The Hub

An Anne & Steve review

The Hub - Best Jambalaya We’ve Ever Had.

The back room
This is one a restaurant that we have been looking forward to going to for a while and even more so since we’ve heard great things about it from Thor Wickstrom, a local artist and a regular customer, who raved to us about the blackened chicken and fish as well as the $4 glass of house red. It is right on Main Street, has great atmosphere, and is well lit and comfy. The long but wide enough railroad car-like space has red and yellow painted walls with white and black checkered floors. There are large framed black and white reproductions of North Adams downtown on the walls harking back to when it was just an old fashioned mill town. The furniture is natural wood and comfortable. Kate, the owner, greets you with a big warm smile and is right there managing the cheery and attentive staff and makes sure everything is perfect on the busy floor. The open kitchen separates the front room from the back room at the center. The center of the action is the wooden bar in front of the large flat screen TV. The bar and the restaurant have a real down home friendly quality yet there is a hint of arty hipness. The unique menu selections are designed to satisfy anyone’s palate, adult or child, and there is the ever present sense of the Cajun Chef wanting to take things over which separates this from most other restaurants in the area.

We began with a home made bowl of carrot ginger soup and large platter of superb beer battered onion rings. Anne had the grilled chicken sandwich topped with bacon, cheese, tomato, lettuce and red onion with a side of fries hold the bread (because she’s gluten-free) which she devoured and enjoyed, plenty of food for a full meal and don’t forget the tasty pickles.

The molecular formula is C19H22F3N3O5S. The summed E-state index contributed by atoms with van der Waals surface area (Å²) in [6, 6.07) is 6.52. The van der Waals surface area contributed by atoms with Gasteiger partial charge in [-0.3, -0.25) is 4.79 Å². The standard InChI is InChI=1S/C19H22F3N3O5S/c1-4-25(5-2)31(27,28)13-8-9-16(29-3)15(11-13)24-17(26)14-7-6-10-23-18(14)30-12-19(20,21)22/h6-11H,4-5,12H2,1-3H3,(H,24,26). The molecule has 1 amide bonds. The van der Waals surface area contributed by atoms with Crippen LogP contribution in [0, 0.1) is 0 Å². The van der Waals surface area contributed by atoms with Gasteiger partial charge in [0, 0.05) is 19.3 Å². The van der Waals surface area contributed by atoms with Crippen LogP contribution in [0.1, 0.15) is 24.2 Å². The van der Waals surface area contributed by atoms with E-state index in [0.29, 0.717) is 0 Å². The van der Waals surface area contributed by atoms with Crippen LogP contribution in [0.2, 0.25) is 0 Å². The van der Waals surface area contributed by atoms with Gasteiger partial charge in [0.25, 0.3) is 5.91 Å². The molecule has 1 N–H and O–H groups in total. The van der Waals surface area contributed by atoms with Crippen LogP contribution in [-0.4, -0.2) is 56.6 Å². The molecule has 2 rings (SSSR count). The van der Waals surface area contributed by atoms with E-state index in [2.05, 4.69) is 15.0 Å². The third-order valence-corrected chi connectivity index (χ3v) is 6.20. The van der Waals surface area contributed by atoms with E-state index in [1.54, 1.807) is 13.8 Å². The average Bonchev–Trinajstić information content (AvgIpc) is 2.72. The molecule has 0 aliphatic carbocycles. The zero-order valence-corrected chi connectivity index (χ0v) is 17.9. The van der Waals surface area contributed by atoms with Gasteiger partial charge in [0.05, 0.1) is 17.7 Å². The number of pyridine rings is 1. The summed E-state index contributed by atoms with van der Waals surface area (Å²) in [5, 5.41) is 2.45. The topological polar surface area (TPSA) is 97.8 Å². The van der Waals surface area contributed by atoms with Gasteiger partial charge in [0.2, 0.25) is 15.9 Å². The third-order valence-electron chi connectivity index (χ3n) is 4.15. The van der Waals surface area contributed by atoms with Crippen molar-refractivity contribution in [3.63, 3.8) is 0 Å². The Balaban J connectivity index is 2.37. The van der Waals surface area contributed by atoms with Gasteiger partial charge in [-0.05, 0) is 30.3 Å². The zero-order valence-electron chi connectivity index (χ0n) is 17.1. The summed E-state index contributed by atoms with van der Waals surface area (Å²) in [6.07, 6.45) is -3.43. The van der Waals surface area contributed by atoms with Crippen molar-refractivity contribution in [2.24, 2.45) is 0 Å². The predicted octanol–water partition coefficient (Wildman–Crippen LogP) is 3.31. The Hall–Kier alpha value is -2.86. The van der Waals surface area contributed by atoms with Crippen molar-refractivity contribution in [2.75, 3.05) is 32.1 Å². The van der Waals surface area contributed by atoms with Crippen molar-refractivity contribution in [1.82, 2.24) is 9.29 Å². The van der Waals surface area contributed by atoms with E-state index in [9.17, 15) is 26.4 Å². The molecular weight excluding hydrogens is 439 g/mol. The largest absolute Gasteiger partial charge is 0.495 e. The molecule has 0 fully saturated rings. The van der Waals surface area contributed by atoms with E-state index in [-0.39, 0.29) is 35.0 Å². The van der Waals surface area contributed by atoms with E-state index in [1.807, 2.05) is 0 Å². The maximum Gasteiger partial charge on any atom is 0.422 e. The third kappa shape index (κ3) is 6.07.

Steve had the Jambalaya and it was the best he’s ever had. The side salad was a fresh mélange and full of nice ingredients. The balsamic vinaigrette was well made and flavorful.

We had freshly brewed ice tea since it was the middle of the day, but there is a full bar including a nice selection of beers and wines. The food includes everything from hamburgers to homemade soups to vegetarian spring rolls and roast beef melts.

Now on to the Jambalaya...
In a long lost in Austin past I was, believe it nor not, a Cajun seafood cook at a place called Momma’s Money and I don’t doubt for one second that along with the cash came some very old recipes from Port Arthur where my boss was from. I learned what I could but one summer does not a Cajun cook make although I did have the honor of cooking gumbo and other Cajun specialties for the likes of Stevie Ray and Jimmie (Vaughn), Clifton (Chenier), and Billy (Gibbons) so if I didn’t hear anybody’s complaints then I was OK for a Yankee as they like to say down there but praise? Nah, you don’t get praise for cooking just what is a daily thing down in those parts where the life is partitioned by various regional and family versions of the same basic dishes.

When we went to The Hub recently we had what we believe is the best Jambalaya we’ve ever had and the menu states that the chef is trained and experienced (10 years) in Cajun cuisine and the flavor and spice of this dish was spectacular. The freshness of the ingredients, the perfect texture of the rice, the subtle clear chopped tomato broth and the carefully selected shrimp, chicken and andouille sausage pieces were heavenly and divine and I thought to myself that this was possibly the most "authentic" version of this dish.

So before going off half-cocked and writing this review I first consulted with a woman of Creole ancestry that I know born and raised in the lower 9th ward of New Orleans who knows her food and knows how the dishes are supposed to be prepared. She explained to me that as far as Jambalaya is concerned there is first the basic difference of whether it’s cooked in a Cajun or Creole style. She also added that her family argues all the time about what when where and how these dishes are prepared. The Cajun style of cooking really originates in Lafayette or Baton Rouge where the first language is still mostly a French derivation. Their Cajun style is a brown sauce based Jambalaya made brown from the drippings of the different sautéed meats that go into it: andouille sausage, chicken and whatever else they got to put in there. While the Creole tradition from New Orleans is more seafood based because it’s "by the ports".

The New Orleans Jambalaya is a tomato sauce based dish that we Northerners see most. It begins with the holy trinity: celery, onion and bell pepper cooked with the rice in the meat/fish broth. Garlic, chopped tomato chuncks and a whole bunch of Cajun spice is what probably made The Hubs stellar best of both worlds version and one heck of a dish no matter where you’re from.

For good quality and for not too big a bill we recommend The Hub with no reservations

The Hub
quality diner/pub
55 Main St
North Adams, Ma 01247